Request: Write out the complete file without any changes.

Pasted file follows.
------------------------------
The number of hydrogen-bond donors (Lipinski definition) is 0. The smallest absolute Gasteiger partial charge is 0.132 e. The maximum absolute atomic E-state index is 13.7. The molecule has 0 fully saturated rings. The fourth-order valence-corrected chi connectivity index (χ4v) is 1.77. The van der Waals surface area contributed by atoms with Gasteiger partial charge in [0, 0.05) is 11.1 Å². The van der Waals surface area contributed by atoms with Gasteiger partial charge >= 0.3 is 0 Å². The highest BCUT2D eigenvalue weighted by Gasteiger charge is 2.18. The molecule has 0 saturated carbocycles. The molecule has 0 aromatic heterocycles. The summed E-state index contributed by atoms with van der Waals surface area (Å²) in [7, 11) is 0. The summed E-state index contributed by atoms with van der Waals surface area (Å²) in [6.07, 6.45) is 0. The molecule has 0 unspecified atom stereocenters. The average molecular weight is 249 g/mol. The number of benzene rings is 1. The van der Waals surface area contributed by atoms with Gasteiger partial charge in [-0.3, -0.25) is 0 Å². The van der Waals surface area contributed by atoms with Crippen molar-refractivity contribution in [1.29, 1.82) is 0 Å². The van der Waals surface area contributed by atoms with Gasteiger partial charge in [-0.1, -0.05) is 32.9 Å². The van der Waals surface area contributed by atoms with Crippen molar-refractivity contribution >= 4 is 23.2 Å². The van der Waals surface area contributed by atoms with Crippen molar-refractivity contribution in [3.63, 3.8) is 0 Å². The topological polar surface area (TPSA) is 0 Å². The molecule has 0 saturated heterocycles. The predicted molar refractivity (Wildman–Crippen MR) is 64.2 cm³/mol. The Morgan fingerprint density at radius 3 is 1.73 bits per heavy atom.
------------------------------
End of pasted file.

The number of hydrogen-bond donors (Lipinski definition) is 0. The smallest absolute Gasteiger partial charge is 0.132 e. The maximum absolute atomic E-state index is 13.7. The molecule has 0 fully saturated rings. The fourth-order valence-corrected chi connectivity index (χ4v) is 1.77. The van der Waals surface area contributed by atoms with Gasteiger partial charge in [0, 0.05) is 11.1 Å². The van der Waals surface area contributed by atoms with Gasteiger partial charge >= 0.3 is 0 Å². The highest BCUT2D eigenvalue weighted by Gasteiger charge is 2.18. The molecule has 0 saturated carbocycles. The molecule has 0 aromatic heterocycles. The summed E-state index contributed by atoms with van der Waals surface area (Å²) in [7, 11) is 0. The summed E-state index contributed by atoms with van der Waals surface area (Å²) in [6.07, 6.45) is 0. The molecule has 0 unspecified atom stereocenters. The average molecular weight is 249 g/mol. The number of benzene rings is 1. The van der Waals surface area contributed by atoms with Gasteiger partial charge in [-0.3, -0.25) is 0 Å². The van der Waals surface area contributed by atoms with Crippen molar-refractivity contribution in [1.29, 1.82) is 0 Å². The van der Waals surface area contributed by atoms with Gasteiger partial charge in [-0.1, -0.05) is 32.9 Å². The van der Waals surface area contributed by atoms with Crippen molar-refractivity contribution >= 4 is 23.2 Å². The van der Waals surface area contributed by atoms with Crippen molar-refractivity contribution in [3.63, 3.8) is 0 Å². The topological polar surface area (TPSA) is 0 Å². The molecule has 0 saturated heterocycles. The predicted molar refractivity (Wildman–Crippen MR) is 64.2 cm³/mol. The Morgan fingerprint density at radius 3 is 1.73 bits per heavy atom.